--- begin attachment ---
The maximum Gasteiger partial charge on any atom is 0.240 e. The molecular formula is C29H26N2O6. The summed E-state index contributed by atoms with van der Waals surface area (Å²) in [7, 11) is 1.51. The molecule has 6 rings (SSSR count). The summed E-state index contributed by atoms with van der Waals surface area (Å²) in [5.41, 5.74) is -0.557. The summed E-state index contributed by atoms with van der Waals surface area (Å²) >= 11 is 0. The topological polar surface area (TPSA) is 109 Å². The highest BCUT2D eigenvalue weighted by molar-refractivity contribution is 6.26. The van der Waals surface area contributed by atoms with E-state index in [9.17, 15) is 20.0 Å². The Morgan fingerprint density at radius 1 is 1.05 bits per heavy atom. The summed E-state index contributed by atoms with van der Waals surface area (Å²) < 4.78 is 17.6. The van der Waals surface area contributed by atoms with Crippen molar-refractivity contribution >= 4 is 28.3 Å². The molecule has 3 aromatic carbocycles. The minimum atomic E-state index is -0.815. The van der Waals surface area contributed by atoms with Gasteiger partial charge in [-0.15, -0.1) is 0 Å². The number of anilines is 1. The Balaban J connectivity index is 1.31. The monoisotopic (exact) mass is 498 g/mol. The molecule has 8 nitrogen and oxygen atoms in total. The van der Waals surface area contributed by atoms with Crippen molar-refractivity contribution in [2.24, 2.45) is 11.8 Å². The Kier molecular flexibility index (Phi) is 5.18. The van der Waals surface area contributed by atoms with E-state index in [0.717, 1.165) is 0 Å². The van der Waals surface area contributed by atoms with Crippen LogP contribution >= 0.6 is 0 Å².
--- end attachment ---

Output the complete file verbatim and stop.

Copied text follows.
The maximum Gasteiger partial charge on any atom is 0.240 e. The molecular formula is C29H26N2O6. The summed E-state index contributed by atoms with van der Waals surface area (Å²) in [7, 11) is 1.51. The molecule has 6 rings (SSSR count). The summed E-state index contributed by atoms with van der Waals surface area (Å²) in [5.41, 5.74) is -0.557. The summed E-state index contributed by atoms with van der Waals surface area (Å²) >= 11 is 0. The topological polar surface area (TPSA) is 109 Å². The highest BCUT2D eigenvalue weighted by molar-refractivity contribution is 6.26. The van der Waals surface area contributed by atoms with E-state index in [9.17, 15) is 20.0 Å². The Morgan fingerprint density at radius 1 is 1.05 bits per heavy atom. The summed E-state index contributed by atoms with van der Waals surface area (Å²) < 4.78 is 17.6. The van der Waals surface area contributed by atoms with Crippen molar-refractivity contribution >= 4 is 28.3 Å². The molecule has 3 aromatic carbocycles. The minimum atomic E-state index is -0.815. The van der Waals surface area contributed by atoms with Gasteiger partial charge in [-0.15, -0.1) is 0 Å². The number of anilines is 1. The Balaban J connectivity index is 1.31. The monoisotopic (exact) mass is 498 g/mol. The molecule has 8 nitrogen and oxygen atoms in total. The van der Waals surface area contributed by atoms with Crippen molar-refractivity contribution in [2.24, 2.45) is 11.8 Å². The Kier molecular flexibility index (Phi) is 5.18. The van der Waals surface area contributed by atoms with E-state index in [0.717, 1.165) is 0 Å². The van der Waals surface area contributed by atoms with Crippen LogP contribution >= 0.6 is 0 Å².